WAHINGTON - President Barack Obama on Wednesday appointed health care expert Donald Berwick to administer the Centers for Medicare and Medicaid Services, bypassing the Senate confirmation process over strong objections from Republicans who oppose the choice.
Obama used a recess appointment to name Berwick, a 63-year-old pediatrician, Harvard University professor and head of a nonprofit health care institute, to the post that oversees the $800 billion-a-year program that provides health care to the nation's elderly, poor and disabled. He was nominated in April, but no confirmation hearing was scheduled. The appointment during a congressional recess allows him to serve through 2011 without Senate confirmation.
Obama also used recess appointments Wednesday to install Philip E. Coyle III as associate director for national security and international affairs at the White House Office of Science and Technology Policy and Joshua Gotbaum as director of the Pension Benefit Guaranty Corp.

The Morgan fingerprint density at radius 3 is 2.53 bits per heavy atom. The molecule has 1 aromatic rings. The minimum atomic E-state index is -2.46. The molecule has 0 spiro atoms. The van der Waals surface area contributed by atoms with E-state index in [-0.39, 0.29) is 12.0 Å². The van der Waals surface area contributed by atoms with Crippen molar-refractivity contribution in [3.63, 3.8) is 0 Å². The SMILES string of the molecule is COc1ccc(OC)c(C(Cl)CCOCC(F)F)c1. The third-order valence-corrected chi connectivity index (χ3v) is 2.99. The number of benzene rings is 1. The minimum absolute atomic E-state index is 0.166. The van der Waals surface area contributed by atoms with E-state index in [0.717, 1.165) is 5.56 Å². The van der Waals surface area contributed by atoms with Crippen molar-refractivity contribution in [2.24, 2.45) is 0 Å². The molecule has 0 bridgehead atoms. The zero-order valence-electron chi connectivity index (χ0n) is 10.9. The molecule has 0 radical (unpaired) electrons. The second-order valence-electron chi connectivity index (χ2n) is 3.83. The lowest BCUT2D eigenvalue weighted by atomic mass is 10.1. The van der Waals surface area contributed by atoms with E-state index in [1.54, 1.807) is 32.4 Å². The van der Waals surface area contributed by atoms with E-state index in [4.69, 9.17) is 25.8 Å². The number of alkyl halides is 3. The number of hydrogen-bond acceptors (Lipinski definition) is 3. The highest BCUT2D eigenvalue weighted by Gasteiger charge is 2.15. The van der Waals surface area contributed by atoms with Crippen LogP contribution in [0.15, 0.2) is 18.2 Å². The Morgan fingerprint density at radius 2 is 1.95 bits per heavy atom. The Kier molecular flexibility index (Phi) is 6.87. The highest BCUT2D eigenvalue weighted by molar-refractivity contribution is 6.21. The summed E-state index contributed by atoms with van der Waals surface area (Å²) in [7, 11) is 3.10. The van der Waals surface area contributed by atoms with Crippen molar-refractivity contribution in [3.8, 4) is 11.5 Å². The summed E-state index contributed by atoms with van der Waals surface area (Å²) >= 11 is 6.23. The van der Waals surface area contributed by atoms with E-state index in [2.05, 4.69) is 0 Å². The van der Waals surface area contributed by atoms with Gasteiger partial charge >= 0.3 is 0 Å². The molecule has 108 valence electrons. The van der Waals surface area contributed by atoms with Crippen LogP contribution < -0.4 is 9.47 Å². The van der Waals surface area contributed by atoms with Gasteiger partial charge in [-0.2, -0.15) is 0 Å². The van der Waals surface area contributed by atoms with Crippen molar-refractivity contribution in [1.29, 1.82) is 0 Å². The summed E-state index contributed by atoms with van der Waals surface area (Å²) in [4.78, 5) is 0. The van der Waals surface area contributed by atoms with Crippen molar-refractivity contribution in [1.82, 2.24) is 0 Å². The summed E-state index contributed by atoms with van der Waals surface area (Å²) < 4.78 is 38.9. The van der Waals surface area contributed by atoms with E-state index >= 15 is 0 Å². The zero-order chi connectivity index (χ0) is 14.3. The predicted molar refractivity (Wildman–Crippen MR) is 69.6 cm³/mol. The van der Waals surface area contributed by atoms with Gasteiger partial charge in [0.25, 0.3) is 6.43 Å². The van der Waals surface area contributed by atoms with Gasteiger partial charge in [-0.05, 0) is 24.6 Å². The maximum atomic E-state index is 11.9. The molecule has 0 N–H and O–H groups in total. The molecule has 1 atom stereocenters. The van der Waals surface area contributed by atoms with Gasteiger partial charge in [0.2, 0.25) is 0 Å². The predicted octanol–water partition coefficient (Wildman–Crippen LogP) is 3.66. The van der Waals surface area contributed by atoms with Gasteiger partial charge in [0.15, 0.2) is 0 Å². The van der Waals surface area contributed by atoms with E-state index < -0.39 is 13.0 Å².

In a statement announcing the moves, Obama accused Senate Republicans of stalling dozens of his appointments for political ends. Republicans blasted the appointments, particularly that of Berwick, who they say supports the rationing of health care to lower costs.
Sen. John Barrasso, R-Wyo., called the recess appointment "an insult to the American people" and said Obama "has made a mockery of his pledge to be accountable and transparent."
Berwick has praised Britain's National Health Service, and has said that "any health care funding plan that is just, equitable, civilized and humane must - must - redistribute wealth from the richer among us to the poorest and less fortunate."
Obama has made 18 recess appointments, including the three announced Wednesday. By comparison, President George W. Bush made 23 recess appointments by the end of his second year in office and 171 recess appointments during his eight years in office. Bill Clinton made a total of 139.